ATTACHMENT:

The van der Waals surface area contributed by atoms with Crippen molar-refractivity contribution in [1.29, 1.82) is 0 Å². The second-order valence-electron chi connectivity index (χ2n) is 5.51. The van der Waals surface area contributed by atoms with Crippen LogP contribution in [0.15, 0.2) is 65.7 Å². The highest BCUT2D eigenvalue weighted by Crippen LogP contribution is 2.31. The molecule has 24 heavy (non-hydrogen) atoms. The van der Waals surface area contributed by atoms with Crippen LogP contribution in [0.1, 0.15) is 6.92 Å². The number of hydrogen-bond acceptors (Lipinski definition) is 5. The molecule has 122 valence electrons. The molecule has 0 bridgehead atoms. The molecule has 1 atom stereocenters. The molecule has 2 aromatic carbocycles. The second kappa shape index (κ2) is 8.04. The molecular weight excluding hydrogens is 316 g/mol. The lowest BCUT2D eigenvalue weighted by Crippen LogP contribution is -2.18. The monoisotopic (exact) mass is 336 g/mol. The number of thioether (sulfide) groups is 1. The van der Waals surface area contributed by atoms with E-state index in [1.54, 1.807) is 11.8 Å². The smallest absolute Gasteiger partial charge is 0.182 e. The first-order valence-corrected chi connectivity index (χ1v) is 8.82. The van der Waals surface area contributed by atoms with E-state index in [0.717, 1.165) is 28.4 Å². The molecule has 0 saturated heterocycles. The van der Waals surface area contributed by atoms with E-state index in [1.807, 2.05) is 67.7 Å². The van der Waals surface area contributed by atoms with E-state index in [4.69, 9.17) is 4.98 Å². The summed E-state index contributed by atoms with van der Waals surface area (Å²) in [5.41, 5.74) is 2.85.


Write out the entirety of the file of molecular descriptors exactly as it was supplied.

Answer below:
The van der Waals surface area contributed by atoms with Crippen molar-refractivity contribution in [1.29, 1.82) is 0 Å². The second-order valence-electron chi connectivity index (χ2n) is 5.51. The van der Waals surface area contributed by atoms with Crippen LogP contribution in [0.15, 0.2) is 65.7 Å². The highest BCUT2D eigenvalue weighted by Crippen LogP contribution is 2.31. The molecule has 24 heavy (non-hydrogen) atoms. The van der Waals surface area contributed by atoms with Crippen LogP contribution in [0.1, 0.15) is 6.92 Å². The number of hydrogen-bond acceptors (Lipinski definition) is 5. The molecule has 122 valence electrons. The molecule has 0 bridgehead atoms. The molecule has 1 atom stereocenters. The molecule has 2 aromatic carbocycles. The second kappa shape index (κ2) is 8.04. The molecular weight excluding hydrogens is 316 g/mol. The lowest BCUT2D eigenvalue weighted by Crippen LogP contribution is -2.18. The monoisotopic (exact) mass is 336 g/mol. The number of thioether (sulfide) groups is 1. The van der Waals surface area contributed by atoms with E-state index in [1.54, 1.807) is 11.8 Å². The smallest absolute Gasteiger partial charge is 0.182 e. The first-order valence-corrected chi connectivity index (χ1v) is 8.82. The van der Waals surface area contributed by atoms with E-state index in [0.717, 1.165) is 28.4 Å². The molecule has 0 saturated heterocycles. The van der Waals surface area contributed by atoms with E-state index in [1.807, 2.05) is 67.7 Å². The van der Waals surface area contributed by atoms with E-state index in [4.69, 9.17) is 4.98 Å². The summed E-state index contributed by atoms with van der Waals surface area (Å²) in [5.41, 5.74) is 2.85.